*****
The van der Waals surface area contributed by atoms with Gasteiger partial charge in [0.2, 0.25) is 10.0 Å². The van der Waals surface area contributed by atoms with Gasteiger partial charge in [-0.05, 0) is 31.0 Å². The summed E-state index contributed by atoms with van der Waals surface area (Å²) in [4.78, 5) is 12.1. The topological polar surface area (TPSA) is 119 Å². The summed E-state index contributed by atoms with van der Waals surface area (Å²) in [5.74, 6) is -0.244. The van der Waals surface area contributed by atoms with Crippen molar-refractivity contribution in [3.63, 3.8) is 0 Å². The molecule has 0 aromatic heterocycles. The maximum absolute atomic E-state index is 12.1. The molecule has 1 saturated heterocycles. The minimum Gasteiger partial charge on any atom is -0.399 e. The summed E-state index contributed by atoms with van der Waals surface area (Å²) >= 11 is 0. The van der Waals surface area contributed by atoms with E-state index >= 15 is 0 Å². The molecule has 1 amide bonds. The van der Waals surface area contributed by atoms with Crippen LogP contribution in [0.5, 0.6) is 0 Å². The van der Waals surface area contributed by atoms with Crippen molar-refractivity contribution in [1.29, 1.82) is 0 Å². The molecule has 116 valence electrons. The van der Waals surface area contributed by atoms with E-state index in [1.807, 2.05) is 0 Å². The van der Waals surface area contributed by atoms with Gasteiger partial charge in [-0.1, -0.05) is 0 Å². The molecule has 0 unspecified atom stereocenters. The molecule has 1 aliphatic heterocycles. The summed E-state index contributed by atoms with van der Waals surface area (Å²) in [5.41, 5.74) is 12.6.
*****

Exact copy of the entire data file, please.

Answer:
The van der Waals surface area contributed by atoms with Gasteiger partial charge in [0.2, 0.25) is 10.0 Å². The van der Waals surface area contributed by atoms with Gasteiger partial charge in [-0.05, 0) is 31.0 Å². The summed E-state index contributed by atoms with van der Waals surface area (Å²) in [4.78, 5) is 12.1. The topological polar surface area (TPSA) is 119 Å². The summed E-state index contributed by atoms with van der Waals surface area (Å²) in [5.74, 6) is -0.244. The van der Waals surface area contributed by atoms with Crippen molar-refractivity contribution in [3.63, 3.8) is 0 Å². The molecule has 0 aromatic heterocycles. The maximum absolute atomic E-state index is 12.1. The molecule has 1 saturated heterocycles. The minimum Gasteiger partial charge on any atom is -0.399 e. The summed E-state index contributed by atoms with van der Waals surface area (Å²) >= 11 is 0. The van der Waals surface area contributed by atoms with E-state index >= 15 is 0 Å². The molecule has 1 amide bonds. The van der Waals surface area contributed by atoms with Crippen LogP contribution in [0.5, 0.6) is 0 Å². The van der Waals surface area contributed by atoms with Crippen molar-refractivity contribution in [1.29, 1.82) is 0 Å². The molecule has 116 valence electrons. The van der Waals surface area contributed by atoms with E-state index in [1.807, 2.05) is 0 Å². The van der Waals surface area contributed by atoms with Gasteiger partial charge in [-0.1, -0.05) is 0 Å². The molecule has 0 unspecified atom stereocenters. The molecule has 1 aliphatic heterocycles. The summed E-state index contributed by atoms with van der Waals surface area (Å²) in [5.41, 5.74) is 12.6.